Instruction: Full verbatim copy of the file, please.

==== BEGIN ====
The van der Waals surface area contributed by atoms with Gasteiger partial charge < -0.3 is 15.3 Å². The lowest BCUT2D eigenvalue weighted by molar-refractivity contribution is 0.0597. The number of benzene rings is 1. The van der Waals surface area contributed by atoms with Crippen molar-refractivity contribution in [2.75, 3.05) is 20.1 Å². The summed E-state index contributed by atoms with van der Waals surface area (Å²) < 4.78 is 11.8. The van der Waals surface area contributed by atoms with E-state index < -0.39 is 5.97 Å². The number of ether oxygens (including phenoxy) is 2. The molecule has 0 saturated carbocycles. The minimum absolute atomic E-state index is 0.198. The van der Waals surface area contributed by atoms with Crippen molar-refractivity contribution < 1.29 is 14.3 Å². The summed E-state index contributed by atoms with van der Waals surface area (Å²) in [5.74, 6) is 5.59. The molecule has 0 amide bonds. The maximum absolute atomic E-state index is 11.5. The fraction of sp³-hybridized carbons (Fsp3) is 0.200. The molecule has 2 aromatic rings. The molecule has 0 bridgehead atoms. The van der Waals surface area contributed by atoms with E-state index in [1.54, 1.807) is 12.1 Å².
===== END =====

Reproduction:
The van der Waals surface area contributed by atoms with Gasteiger partial charge < -0.3 is 15.3 Å². The lowest BCUT2D eigenvalue weighted by molar-refractivity contribution is 0.0597. The number of benzene rings is 1. The van der Waals surface area contributed by atoms with Crippen molar-refractivity contribution in [2.75, 3.05) is 20.1 Å². The summed E-state index contributed by atoms with van der Waals surface area (Å²) < 4.78 is 11.8. The van der Waals surface area contributed by atoms with E-state index < -0.39 is 5.97 Å². The number of ether oxygens (including phenoxy) is 2. The molecule has 0 saturated carbocycles. The minimum absolute atomic E-state index is 0.198. The van der Waals surface area contributed by atoms with Crippen molar-refractivity contribution < 1.29 is 14.3 Å². The summed E-state index contributed by atoms with van der Waals surface area (Å²) in [5.74, 6) is 5.59. The molecule has 0 amide bonds. The maximum absolute atomic E-state index is 11.5. The fraction of sp³-hybridized carbons (Fsp3) is 0.200. The molecule has 2 aromatic rings. The molecule has 0 bridgehead atoms. The van der Waals surface area contributed by atoms with E-state index in [1.54, 1.807) is 12.1 Å².